Why good soil health is a win win for farms and the environment
The South West benefits broadly from healthy soils, with soil organic matter ranging from 4-12%, compared to a global average of below 1.5%. Tom Tolputt, founder and technical director at Terrafarmer, believes this is a status farmers should be proud of and manage effectively for better farm performance.
Soil organic matter
“We have a great starting point to work from and can take advantage of it to build resilience for the future. By building soil organic matter, you increase a soil’s ability to hold moisture and improve the infiltration rate, protecting your land for extreme weather events, be it floods or droughts, more and more of which we’ve experienced in recent years.
“Increasing biology in the soil provides more nutrients which, over time, reduces the need to add them artificially. As well as improving the soil, this has a positive financial impact on a farming business.
“Each farm is unique, but there are some fundamental practices applicable to all systems. Look at cultivation, for example. Adopting a reduced or zero tillage policy will protect the soil structure and certainly try to avoid deep ploughing which buries your best nutrients.
“Feed soils like you feed yourself – with a balanced diet. This builds soil biology. Look beyond traditional fertilisers to alternatives such as green crop residues. Incorporate them into the top 10cm to feed soil bacteria, or use composts and manure to feed the fungal mycorrhizal network. These increase the soil’s ability to mobilise locked up phosphorus and synthesise its own nitrogen, once again reducing the need for costly artificial fertiliser.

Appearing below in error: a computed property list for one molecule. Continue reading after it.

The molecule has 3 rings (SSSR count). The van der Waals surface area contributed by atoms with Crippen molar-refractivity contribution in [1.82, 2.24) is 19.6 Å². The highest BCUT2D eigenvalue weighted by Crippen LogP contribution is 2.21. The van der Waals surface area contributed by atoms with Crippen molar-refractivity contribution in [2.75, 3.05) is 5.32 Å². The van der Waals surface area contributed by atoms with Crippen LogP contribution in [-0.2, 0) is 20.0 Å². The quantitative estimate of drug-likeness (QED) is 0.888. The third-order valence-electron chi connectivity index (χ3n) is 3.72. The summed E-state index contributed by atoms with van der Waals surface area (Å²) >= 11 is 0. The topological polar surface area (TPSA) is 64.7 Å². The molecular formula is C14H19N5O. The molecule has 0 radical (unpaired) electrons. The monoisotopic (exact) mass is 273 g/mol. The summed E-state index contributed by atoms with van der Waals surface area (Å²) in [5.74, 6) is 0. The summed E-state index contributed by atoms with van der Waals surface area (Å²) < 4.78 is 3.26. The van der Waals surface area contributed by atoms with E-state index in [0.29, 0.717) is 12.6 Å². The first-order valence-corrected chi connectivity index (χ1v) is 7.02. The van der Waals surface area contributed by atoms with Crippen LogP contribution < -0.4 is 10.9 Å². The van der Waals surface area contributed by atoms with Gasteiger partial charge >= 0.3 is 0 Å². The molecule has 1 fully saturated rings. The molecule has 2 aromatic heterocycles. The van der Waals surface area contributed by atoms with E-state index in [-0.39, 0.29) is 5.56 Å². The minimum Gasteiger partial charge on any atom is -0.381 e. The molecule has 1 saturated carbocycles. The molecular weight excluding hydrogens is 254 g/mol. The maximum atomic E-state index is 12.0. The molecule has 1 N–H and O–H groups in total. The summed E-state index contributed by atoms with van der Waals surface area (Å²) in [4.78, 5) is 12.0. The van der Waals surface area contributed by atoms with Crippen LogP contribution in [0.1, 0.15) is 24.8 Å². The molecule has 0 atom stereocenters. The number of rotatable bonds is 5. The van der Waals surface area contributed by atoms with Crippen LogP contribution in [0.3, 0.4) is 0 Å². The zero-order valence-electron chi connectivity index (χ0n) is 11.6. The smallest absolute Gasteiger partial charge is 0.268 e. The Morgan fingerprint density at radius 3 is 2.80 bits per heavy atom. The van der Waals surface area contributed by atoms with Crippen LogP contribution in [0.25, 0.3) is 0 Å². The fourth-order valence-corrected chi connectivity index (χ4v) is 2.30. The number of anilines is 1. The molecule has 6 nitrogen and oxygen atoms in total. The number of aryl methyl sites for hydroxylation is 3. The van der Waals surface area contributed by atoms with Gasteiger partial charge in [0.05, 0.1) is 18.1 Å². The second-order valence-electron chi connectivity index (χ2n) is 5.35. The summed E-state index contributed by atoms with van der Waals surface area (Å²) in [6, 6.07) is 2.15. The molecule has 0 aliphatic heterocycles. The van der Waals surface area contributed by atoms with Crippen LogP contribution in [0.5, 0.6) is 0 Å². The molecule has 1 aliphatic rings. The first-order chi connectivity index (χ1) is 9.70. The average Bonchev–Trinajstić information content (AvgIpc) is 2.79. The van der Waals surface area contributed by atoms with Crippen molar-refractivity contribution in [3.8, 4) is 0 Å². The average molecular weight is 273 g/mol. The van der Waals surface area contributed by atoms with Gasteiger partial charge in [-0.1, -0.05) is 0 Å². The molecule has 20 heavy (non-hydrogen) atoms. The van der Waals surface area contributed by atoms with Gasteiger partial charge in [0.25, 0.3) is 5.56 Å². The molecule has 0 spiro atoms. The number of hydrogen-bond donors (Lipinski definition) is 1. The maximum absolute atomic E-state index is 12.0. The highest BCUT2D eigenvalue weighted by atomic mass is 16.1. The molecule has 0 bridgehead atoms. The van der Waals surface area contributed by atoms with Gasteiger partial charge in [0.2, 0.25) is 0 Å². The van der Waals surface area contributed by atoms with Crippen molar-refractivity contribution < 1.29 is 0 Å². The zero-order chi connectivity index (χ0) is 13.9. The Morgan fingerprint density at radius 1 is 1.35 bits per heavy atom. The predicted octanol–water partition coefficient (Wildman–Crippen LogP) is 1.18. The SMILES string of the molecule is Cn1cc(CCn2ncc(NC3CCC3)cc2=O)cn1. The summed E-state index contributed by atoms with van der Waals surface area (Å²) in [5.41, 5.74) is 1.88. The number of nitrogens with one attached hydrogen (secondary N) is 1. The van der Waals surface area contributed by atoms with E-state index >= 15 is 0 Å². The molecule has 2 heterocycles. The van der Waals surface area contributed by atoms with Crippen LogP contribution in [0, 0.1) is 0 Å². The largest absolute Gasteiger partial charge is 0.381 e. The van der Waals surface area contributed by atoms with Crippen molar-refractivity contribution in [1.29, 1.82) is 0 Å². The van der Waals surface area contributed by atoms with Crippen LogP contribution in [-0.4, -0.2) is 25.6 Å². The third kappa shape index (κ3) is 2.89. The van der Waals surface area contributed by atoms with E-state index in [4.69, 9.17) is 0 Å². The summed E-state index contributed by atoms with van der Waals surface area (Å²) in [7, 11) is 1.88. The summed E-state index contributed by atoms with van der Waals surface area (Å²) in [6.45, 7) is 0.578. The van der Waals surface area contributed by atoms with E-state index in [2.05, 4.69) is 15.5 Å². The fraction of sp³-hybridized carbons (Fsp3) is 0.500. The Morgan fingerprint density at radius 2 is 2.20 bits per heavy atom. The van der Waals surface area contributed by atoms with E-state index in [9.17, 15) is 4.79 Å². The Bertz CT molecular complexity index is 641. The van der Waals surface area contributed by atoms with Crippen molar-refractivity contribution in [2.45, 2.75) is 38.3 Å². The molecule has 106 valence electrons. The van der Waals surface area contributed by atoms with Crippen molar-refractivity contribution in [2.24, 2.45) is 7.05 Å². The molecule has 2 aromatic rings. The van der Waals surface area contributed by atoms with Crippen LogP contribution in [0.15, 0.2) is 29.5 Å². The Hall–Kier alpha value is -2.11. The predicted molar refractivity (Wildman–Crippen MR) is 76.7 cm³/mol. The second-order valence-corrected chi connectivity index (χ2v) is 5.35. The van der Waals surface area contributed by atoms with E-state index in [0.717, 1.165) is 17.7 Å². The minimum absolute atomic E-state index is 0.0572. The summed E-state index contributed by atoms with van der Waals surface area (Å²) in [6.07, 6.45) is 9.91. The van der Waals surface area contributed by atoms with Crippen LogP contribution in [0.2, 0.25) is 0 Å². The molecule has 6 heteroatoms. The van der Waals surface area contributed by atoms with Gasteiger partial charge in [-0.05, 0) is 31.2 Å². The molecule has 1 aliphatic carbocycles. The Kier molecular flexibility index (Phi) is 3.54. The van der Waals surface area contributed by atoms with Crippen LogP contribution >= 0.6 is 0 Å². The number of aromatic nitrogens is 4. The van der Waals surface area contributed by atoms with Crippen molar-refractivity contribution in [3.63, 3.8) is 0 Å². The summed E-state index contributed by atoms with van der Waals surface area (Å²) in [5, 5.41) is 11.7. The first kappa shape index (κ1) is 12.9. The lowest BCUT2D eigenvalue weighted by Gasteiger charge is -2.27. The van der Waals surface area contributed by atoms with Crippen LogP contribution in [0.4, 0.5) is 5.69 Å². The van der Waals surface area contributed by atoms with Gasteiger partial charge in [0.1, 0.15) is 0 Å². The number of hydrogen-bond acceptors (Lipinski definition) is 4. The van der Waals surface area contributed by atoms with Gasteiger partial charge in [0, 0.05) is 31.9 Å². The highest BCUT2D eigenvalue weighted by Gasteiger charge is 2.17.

“But however you decide to feed your land, make sure applications are little and often when the plant is growing. Excessive applications can do more harm than good.”
“The benefits of using cover crops for providing organic matter and available nutrients to soil are widely known, and many farms in this region have already adopted this technique into a rotation. When using them, assess each plant on its merit; different plants bring different nutrients to the subsequent crop, so look at what works for your business.”
Tom also advises not leaving the ground bare over winter. “Bare ground is a missed opportunity to use a cover crop which can pump carbon into the soil, feed the fungal networks and nourish it for next season's crop.”
The South West has a high percentage of mixed farms, which Tom stresses is a significant advantage for soil health. “Integrating livestock into a rotation is hugely beneficial, but if that’s not possible, look at introducing perennial crops into your arable system. The potential to improve the soil is significant. Research has shown the number of earthworms (an indicator of soil health) can triple within 18 months of a grass or herbal ley being sown.”
The importance of soil management continues to increase as more emphasis is placed on improving soil health and reducing inputs. Tom suggests a focus on understanding your soils and correcting any imbalances results in better farm performance and a reduction in carbon footprint.
Farmers are currently seeing the biggest changes in agriculture for more than 50 years. As a mutual insurer, we’ve stood by South West farmers since 1903 and through our Future Farming Programme, we are helping our Members and the wider farming community navigate the changes ahead in this transformative time.Future Farming Programme